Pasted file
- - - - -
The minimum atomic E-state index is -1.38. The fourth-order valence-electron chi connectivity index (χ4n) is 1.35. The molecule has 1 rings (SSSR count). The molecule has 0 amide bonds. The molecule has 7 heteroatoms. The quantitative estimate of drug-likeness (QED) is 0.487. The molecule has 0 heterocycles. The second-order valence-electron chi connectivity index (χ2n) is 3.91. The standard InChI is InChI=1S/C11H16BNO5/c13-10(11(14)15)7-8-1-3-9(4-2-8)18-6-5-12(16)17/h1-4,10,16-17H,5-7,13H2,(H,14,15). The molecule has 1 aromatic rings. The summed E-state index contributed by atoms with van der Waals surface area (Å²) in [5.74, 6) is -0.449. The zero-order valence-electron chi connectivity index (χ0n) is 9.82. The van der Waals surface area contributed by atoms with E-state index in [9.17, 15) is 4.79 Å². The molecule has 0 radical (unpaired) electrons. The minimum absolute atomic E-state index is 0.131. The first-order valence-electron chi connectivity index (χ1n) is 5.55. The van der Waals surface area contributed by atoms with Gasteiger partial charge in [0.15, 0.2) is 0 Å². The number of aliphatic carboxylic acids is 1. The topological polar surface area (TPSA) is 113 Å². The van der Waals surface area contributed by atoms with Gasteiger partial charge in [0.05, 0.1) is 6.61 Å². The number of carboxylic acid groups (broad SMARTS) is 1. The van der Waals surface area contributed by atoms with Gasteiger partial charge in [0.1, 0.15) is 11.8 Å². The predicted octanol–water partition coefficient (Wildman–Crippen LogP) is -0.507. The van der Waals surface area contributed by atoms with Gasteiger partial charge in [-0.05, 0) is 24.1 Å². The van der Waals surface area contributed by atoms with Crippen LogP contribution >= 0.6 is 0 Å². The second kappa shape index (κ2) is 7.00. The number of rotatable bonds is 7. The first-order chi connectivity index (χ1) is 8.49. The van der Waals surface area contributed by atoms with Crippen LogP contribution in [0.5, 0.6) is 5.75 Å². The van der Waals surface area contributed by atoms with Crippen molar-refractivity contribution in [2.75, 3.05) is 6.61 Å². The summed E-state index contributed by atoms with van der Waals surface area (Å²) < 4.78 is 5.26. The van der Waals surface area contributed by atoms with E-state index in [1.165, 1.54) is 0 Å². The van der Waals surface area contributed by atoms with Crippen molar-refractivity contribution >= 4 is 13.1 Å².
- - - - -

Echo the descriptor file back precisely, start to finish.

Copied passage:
The minimum atomic E-state index is -1.38. The fourth-order valence-electron chi connectivity index (χ4n) is 1.35. The molecule has 1 rings (SSSR count). The molecule has 0 amide bonds. The molecule has 7 heteroatoms. The quantitative estimate of drug-likeness (QED) is 0.487. The molecule has 0 heterocycles. The second-order valence-electron chi connectivity index (χ2n) is 3.91. The standard InChI is InChI=1S/C11H16BNO5/c13-10(11(14)15)7-8-1-3-9(4-2-8)18-6-5-12(16)17/h1-4,10,16-17H,5-7,13H2,(H,14,15). The molecule has 1 aromatic rings. The summed E-state index contributed by atoms with van der Waals surface area (Å²) in [5.74, 6) is -0.449. The zero-order valence-electron chi connectivity index (χ0n) is 9.82. The van der Waals surface area contributed by atoms with E-state index in [9.17, 15) is 4.79 Å². The molecule has 0 radical (unpaired) electrons. The minimum absolute atomic E-state index is 0.131. The first-order valence-electron chi connectivity index (χ1n) is 5.55. The van der Waals surface area contributed by atoms with Gasteiger partial charge in [0.15, 0.2) is 0 Å². The number of aliphatic carboxylic acids is 1. The topological polar surface area (TPSA) is 113 Å². The van der Waals surface area contributed by atoms with Gasteiger partial charge in [0.05, 0.1) is 6.61 Å². The number of carboxylic acid groups (broad SMARTS) is 1. The van der Waals surface area contributed by atoms with Gasteiger partial charge in [0.1, 0.15) is 11.8 Å². The predicted octanol–water partition coefficient (Wildman–Crippen LogP) is -0.507. The van der Waals surface area contributed by atoms with Gasteiger partial charge in [-0.05, 0) is 24.1 Å². The van der Waals surface area contributed by atoms with Crippen LogP contribution >= 0.6 is 0 Å². The second kappa shape index (κ2) is 7.00. The number of rotatable bonds is 7. The first-order chi connectivity index (χ1) is 8.49. The van der Waals surface area contributed by atoms with Crippen LogP contribution in [0.5, 0.6) is 5.75 Å². The van der Waals surface area contributed by atoms with Crippen molar-refractivity contribution in [2.75, 3.05) is 6.61 Å². The summed E-state index contributed by atoms with van der Waals surface area (Å²) < 4.78 is 5.26. The van der Waals surface area contributed by atoms with E-state index in [1.165, 1.54) is 0 Å². The van der Waals surface area contributed by atoms with Crippen molar-refractivity contribution >= 4 is 13.1 Å².